On 2nd viewing, I loved Lovers' Rock (1963) a bit more than I did the first time I watched it. Cheng Pei-Pei's screen debut could be one of the best Shaw Brothers films as far as I'm concerned.
As the The Shaw Screen: A Preliminary Study (2003) notes: "Shaws' market was never limited to Hong Kong. It made films set in Taiwan...It had identified very early on a broader Chinese audience, and positioned itself as a provider of 'Pan-Chinese' popular commercial entertainment."
I'm going to go out on a limb and say that 1963's Lovers' Rock opens with one of the greatest sets of images in any Shaw Brothers film.
As the camera reveals a fishing village, with choral music on the soundtrack, the camera pans down and rests behind a group of silent villagers. The music stops. There is silence.
The camera, at slightly below waist level, then pans down the crowd and reveals the worried faces of the people. The film stock is not too garish and the Technicolor seems a bit subdued for this era.
The way the faces of the crowd are filmed reminds me of Steven Spielberg as this kind of shot was a favorite of his, used in many films, notably Close Encounters of The Third Kind (1977).
The crowd's worry is unwarranted as the fishermen return, including Da Gui (Wong Chung Shun).
As a bus rides the steep cliff highways of Taiwan, we see an impossibly young (17?) Cheng Pei-Pei in a window seat, her hair high, and a string of pearls around the lime-green front of her cheongsam.
Qiuzi (Cheng Pei-Pei) arrives at her town as Da Gui fends off the advances of his regular girl, Feng (Wen Ling)
Her arrival in the town -- the montage of her many male admirers rushing out to the street to catch a glimpse of the girl -- is just a pure delight. Cheng Pei-Pei's tomboyish spunkiness is exactly what the scene needs as Li Ching would be too cute for something like this and Lily Ho too sexy. Cheng Pei-Pei is the girl-next-door and her sexiness in this scene is a bit funny too -- like a typical 17-year-old trying too hard to get some attention.
Qiuzi taunts Da Gui at the dock as the older man works on his boat's engine. There's a playful flirting going on but Da Gui seems reticent now that his woman has returned.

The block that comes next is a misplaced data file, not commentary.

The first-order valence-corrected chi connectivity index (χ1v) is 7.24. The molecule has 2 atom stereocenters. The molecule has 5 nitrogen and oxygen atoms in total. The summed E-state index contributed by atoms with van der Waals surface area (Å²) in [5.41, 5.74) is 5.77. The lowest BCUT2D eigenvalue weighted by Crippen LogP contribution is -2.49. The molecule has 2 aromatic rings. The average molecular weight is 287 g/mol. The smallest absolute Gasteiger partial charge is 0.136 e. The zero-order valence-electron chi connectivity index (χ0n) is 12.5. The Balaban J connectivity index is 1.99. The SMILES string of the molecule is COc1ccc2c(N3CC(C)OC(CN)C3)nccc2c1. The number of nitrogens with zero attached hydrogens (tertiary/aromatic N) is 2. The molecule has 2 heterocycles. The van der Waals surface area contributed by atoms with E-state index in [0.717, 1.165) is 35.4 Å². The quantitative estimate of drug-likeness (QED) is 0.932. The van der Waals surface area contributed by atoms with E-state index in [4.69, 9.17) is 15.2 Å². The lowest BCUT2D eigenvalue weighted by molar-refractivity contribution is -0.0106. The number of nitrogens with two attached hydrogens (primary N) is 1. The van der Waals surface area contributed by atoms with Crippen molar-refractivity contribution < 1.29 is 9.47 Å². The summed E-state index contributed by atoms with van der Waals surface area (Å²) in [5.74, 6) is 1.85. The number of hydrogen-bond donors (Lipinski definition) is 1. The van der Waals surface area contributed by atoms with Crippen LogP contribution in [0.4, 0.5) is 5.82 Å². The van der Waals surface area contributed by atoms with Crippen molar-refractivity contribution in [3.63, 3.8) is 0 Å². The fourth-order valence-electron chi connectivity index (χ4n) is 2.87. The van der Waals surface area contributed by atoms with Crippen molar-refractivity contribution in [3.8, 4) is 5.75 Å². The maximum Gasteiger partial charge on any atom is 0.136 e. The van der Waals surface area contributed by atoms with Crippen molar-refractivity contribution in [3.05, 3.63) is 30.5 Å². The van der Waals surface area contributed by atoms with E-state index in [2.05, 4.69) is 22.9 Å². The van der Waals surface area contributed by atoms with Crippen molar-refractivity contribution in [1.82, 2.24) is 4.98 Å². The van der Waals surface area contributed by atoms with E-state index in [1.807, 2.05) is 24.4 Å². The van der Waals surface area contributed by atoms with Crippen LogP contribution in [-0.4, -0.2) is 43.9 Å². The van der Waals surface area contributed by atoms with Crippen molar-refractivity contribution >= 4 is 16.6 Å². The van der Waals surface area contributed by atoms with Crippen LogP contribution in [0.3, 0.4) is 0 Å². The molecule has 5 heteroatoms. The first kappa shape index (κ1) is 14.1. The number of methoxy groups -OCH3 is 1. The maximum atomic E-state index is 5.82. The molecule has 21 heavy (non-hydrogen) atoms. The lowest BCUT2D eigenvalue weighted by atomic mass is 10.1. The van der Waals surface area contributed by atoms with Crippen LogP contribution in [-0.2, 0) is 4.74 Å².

If there's one weak point to the film it's the decidedly of the era Chiao Chuang who plays Qin Yu, the young man from the bus scene earlier in the film, who applies for a job with Da Gui on his boat. With his Frankie Avalon-styled hair, the actor is entirely too pretty -- the makeup is quite noticeable -- and he seems totally unlikely to apply for any job in any fishing village. Qiuzi's father is in charge of a fishing association and he grants Da Gui approval to hire the young man.
So the first day out and the young man gets sick but he persists in trying to be a fisherman. Da Gui informs him of an upcoming boat race in the New Year (?) festival and the two are soon bonding over that.
There are upbeat moments during that sequence which remains almost documentary-like in the way the festivities are presented.
And then later, in a rain-soaked scene of bitter realism, a dead fisherman is brought back to shore while Da Gui leaves the village apparently for good.
It's almost as if this film was made by two different people as the interior scenes look and feel like typical Shaw titles from this era while the outdoor scenes -- a lot of them at least -- are sometimes subdued and naturalistic in surprising ways.
Lovers' Rock is simultaneously very dated, very much a product of its era, and also a bit forward looking. There are so many good, solidly naturalistic scenes on the docks -- scenes without music usually -- that I feel that the film is almost a masterpiece.
And the film fades out in a mix of real location and soundstage in one of the great endings of any of the Shaw films I've seen. I won't spoil too much of the plot apart from saying that the ambiguous and open-ended way that the film ends is just wonderful and the type of thing I live for in a good movie.
I'm glad I watched this film a 2nd time and a bit surprised at how much I enjoyed it again.
You can order Lover's Rock on DVD here.